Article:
- At step 602, an event is detected, as a result of a user action. This action is typically the click by the pointing device 105 on the “OK” push-button 413 available within the dialog box “Fill” 410, but can also be for instance a specific combination of key on the keyboard 104, or any other similar means not further specified here.
- At step 603, the address of the selected range of cells, the orientation (HORIZONTAL or VERTICAL) of the Labelled Table and the option specifying if the operation must or not be persistent, all considered as parameters of the Fill-by-label command, are retrieved under the respective names LTROCŪ, orientation_option and persistent_option. The LTROCŪ parameter corresponds to a valid range of cells address or name, the orientation_option parameter takes the value HORIZONTAL or VERTICAL, and the persistent_option parameter takes the value TRUE or FALSE.
- At step 604, the method checks if any record 501 of the LTFM 500 (PFBST) is already defined and associated to the Labelled Table with address LTROCŪ in the address field 502. This may have already happened as part of a previous execution of the same Fill-by-label command. If such a record 501 is already associated to the same address LTROCŪ, then control is given to step 606. Otherwise control is given to step 605.
- At step 605, the method creates a new record 501 within the LTFM table 500 associated to the Labelled Table identified by its address LTROCŪ. This new record 501 is initialized with the address field 502 filled with the parameter LTROCŪ, with the orientation field 503 filled with the orientation_option parameter, and with the persistent field 504 filled with the persistent_option parameter. Then control is given to step 607.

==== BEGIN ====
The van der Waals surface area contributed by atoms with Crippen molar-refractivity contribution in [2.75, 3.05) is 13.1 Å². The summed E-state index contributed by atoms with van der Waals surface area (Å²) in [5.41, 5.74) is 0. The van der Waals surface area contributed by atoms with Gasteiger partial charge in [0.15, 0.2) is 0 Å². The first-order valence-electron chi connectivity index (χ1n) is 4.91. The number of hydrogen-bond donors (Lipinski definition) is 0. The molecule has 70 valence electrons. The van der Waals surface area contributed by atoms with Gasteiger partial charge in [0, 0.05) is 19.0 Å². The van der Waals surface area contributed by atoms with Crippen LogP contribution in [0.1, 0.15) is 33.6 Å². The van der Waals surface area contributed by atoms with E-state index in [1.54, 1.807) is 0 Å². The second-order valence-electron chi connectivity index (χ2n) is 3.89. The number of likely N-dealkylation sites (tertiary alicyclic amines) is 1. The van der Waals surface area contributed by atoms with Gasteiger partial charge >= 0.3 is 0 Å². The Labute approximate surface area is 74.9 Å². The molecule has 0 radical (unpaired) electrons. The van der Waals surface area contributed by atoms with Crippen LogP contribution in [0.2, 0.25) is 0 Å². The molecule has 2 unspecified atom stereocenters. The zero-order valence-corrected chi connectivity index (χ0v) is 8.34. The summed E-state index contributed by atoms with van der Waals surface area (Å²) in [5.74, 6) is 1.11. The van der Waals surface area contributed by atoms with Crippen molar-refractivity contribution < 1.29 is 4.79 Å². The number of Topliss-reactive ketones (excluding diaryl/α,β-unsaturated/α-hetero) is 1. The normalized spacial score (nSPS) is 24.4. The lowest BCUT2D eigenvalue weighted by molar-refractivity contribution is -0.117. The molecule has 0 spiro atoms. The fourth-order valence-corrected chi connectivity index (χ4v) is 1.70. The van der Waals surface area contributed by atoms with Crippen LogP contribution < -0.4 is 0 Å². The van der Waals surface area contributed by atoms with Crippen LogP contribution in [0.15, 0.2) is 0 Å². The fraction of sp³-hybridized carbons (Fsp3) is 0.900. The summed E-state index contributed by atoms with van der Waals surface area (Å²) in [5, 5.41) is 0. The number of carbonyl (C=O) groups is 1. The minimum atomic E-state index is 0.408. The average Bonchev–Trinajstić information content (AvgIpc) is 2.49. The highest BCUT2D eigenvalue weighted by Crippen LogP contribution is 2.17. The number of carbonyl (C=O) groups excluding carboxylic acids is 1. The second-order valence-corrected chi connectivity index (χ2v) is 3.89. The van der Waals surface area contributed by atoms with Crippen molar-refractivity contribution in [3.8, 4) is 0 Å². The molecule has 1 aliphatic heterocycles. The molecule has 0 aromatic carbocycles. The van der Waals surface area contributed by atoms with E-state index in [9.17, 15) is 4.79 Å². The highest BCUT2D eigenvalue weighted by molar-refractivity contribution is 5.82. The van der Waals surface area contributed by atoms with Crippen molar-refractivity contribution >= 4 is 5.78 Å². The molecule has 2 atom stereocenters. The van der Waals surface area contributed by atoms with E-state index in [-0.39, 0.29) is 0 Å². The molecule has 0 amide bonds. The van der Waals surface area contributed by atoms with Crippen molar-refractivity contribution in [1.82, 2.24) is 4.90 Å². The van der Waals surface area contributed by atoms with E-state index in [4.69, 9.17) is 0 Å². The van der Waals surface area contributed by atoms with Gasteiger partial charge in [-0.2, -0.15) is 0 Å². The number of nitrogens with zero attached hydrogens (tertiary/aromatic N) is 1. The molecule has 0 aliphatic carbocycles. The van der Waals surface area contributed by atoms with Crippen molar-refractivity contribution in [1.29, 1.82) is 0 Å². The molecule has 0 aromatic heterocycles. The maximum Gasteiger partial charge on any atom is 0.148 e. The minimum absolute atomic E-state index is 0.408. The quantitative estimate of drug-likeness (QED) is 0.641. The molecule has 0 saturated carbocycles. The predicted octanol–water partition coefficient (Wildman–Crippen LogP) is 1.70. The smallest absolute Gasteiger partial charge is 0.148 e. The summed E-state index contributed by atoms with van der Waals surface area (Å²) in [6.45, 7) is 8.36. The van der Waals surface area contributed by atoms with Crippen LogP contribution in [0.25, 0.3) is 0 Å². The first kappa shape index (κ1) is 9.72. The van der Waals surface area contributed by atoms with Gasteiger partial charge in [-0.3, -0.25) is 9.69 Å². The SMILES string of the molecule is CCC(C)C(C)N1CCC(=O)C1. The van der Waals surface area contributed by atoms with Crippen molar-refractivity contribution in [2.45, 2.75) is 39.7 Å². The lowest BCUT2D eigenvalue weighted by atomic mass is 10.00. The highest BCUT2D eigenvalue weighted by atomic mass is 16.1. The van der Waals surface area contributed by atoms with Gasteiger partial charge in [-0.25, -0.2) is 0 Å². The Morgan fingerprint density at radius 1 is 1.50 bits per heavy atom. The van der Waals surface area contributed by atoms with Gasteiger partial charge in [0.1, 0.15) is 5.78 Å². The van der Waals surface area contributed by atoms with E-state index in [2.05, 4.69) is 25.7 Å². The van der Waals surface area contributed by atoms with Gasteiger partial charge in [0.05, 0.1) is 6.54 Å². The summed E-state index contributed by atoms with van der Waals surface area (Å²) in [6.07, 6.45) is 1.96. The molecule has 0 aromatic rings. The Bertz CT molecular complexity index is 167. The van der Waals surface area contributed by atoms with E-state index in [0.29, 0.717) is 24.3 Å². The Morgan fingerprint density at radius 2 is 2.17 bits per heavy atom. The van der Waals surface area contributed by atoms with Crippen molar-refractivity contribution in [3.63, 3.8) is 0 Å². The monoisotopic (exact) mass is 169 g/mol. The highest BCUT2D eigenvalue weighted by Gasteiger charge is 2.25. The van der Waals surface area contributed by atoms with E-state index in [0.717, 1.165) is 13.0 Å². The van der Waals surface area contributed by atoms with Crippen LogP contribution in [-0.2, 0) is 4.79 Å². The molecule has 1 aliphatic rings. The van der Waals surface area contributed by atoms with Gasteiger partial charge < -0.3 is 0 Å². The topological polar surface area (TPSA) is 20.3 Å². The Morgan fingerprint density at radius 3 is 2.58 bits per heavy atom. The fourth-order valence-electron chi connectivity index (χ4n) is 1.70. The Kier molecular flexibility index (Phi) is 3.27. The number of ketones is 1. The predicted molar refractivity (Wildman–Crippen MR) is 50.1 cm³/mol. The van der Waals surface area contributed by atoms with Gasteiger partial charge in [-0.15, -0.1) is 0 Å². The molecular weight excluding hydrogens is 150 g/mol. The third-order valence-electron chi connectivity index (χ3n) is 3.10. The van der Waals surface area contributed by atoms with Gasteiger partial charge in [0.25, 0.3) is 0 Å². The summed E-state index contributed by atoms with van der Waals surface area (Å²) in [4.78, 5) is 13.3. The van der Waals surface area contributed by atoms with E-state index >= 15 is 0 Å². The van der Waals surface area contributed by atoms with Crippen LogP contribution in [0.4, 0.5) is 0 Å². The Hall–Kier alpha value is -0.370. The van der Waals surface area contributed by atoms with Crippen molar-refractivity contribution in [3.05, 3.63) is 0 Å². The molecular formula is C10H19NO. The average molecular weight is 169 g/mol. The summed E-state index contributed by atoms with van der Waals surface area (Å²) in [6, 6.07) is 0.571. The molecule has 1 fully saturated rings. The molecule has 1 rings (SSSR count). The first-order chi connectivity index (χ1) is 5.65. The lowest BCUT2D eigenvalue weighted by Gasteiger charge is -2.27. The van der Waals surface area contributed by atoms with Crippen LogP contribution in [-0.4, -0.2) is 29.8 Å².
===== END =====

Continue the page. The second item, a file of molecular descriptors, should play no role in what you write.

- At step 606, the method updates the record 501 with the address field 502 pointing to the range of cells identified by its address LTROCŪ, by respectively filling the fields orientation 503 and persistent 504 with the parameters orientation_option and persistent_option.
- At step 607, the LTFM command is associated as being the routine handling the event corresponding to the content change of the cells constituting the labels of the Labelled Table with address LTROCŪ. This means that in the future, any change done on the content of a cell comprised within the labels of the Labelled Table with address LTROCŪ, will result in giving control to the LTFM command. Then control is given to the initial step 601 for handling any future invocation of the Fill-by-label command.
D.2. LTFM Method
The method for automatically generating the formulas within the output fields of a Labelled Table to take advantage of the present invention is summarised in flowchart 700
of FIG. 7
. This method can be seen as the processing of the “LTFM” command. The method comprises the following steps:
- At step 701, the method is in its default state, waiting for an event to initiate the process.
- At step 702, an event is detected, triggering the command execution to start. This event is typically the change of the content of any cell belonging to the set of labels defined within a Labelled Table.
- At step 703, the first record 501 of the LTFM table 500 is set as the local variable LTFMrec.
- At step 704, a test is performed to check if the currently selected cell (whose content change has triggered the initiation of the current process) belongs to the range of cell whose address is given by the address field 502 of the record LTFMrec 501 (for short this field 502 is noted LTFMrec.address). If it is the case, then control is given to step 708; otherwise control is given to step 706.
- At step 705, a test is performed to check if the record LTFMrec 501 is the last record of the LTFM table 500. If it is the case, then control is given to step 707; otherwise control is given to step 706.
- At step 706, the record following the LTFMrec record 501 within the LTFM table 500 becomes the new LTFMrec record 501. Then control is given to step 704.